Q. Our backyard backs up to the woods, and we have a huge chigger problem every year. Here’s my remedy for the terrible itching:
If you try this, be very careful and don’t burn yourself. I turn a hair dryer on low heat and aim it at the bite, fairly close. It itches as if I’m scratching it. I pull the hair dryer away before the skin hurts. The itching stops for about six hours.
The heat must numb the nerves. I have never burned myself with this, but I can’t use it on my kids because I might burn them.
A. Heat seems to be an effective way to temporarily stop itching. We first learned about using hot water to soothe itchy bug bites from a 1961 textbook called “Dermatology: Diagnosis and Treatment.” The physician who recommended this approach noted that the water should be hot enough to be uncomfortable, but not so hot that it burns. Your hot-air technique is a related approach. Caution is essential to prevent burns!
Q. I have type 2 diabetes. Last summer, my triglycerides were dangerously high (300), my cholesterol was 288, and my HbA1C was 8.2. I was taking Janumet and Trilipix, but they were not working.
I decided to try taking 3/4 teaspoon of cinnamon mixed with 1 teaspoon of apple-cider vinegar and 1 teaspoon of honey every day. My triglycerides are now down to normal — 121! My cholesterol has dropped to 260, and my HbA1C is good at 6.5. So this is really helping.
A. The use of cinnamon to normalize blood sugar is controversial, but there is research to support it (PLoS One, Feb. 14, 2014).
Powdered cinnamon may contain a natural compound, coumarin, that can harm the liver. To avoid it, try making a hot-water extract of cinnamon using a paper filter. The constituent that improves insulin sensitivity is water-soluble, while coumarin is not.
Q. Both my husband and I ate pine nuts last Sunday. On Tuesday, we both began to experience a horrible bitter taste. Now, nothing tastes good. Mint tea is the only thing that doesn’t taste bad.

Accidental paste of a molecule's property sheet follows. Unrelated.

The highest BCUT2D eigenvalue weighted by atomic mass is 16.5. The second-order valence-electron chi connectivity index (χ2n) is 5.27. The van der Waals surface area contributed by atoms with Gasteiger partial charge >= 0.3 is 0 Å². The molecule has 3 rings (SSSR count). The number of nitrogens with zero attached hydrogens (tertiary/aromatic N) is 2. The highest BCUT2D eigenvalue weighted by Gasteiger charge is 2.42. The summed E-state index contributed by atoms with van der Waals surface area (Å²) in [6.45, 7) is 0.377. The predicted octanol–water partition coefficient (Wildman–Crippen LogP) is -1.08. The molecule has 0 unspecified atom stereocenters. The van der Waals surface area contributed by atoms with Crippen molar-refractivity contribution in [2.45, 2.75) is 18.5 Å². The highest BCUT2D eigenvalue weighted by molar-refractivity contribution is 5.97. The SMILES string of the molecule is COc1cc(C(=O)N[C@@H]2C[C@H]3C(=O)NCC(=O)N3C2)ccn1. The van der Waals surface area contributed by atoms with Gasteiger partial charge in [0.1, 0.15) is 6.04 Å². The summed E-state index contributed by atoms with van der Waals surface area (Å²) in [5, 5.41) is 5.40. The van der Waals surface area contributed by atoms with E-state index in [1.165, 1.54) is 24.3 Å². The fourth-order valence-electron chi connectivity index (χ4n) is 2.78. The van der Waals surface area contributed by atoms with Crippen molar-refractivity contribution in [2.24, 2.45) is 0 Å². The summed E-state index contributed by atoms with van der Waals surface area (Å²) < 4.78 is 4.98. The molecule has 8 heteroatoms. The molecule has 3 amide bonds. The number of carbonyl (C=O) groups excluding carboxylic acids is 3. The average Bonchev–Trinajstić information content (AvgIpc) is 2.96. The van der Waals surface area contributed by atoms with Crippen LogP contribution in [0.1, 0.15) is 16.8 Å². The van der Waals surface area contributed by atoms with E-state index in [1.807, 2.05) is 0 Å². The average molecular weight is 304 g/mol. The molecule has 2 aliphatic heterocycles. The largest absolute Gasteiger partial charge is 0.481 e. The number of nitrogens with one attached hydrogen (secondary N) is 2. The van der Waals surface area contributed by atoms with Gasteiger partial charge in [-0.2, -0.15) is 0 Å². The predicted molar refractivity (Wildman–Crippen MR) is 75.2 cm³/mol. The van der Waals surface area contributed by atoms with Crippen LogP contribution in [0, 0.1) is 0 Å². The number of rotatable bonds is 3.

Reading on your site that some pine nuts can cause this problem was helpful. I think it is imperative that we tell the grocer where we got the nuts about this problem.
A. Pine nuts are a delicacy that has been treasured for thousands of years. Native Americans prized pine nuts for their taste and nutritional value.
There are at least 20 different species of pines that produce nuts people eat. In Europe, they are popular in pesto, salads and desserts such as baklava.
“Pine mouth” can be triggered by eating nuts from Chinese white pine (Pinus armandii). The unpleasant metallic taste can last for days or weeks but eventually goes away. Although the underlying cause of this mysterious disorder has not been determined, researchers have suggested that chemicals used in the processing of these Chinese pine nuts might contribute to the taste disturbance (Journal of Toxicology online, March 10, 2011).
In their column, Joe and Teresa Graedon answer letters from readers. Write to them in care of this newspaper or email them via their website: www.PeoplesPharmacy.com. Their newest book is “Top Screwups Doctors Make and How to Avoid Them.”
2014 King Features Syndicate Inc.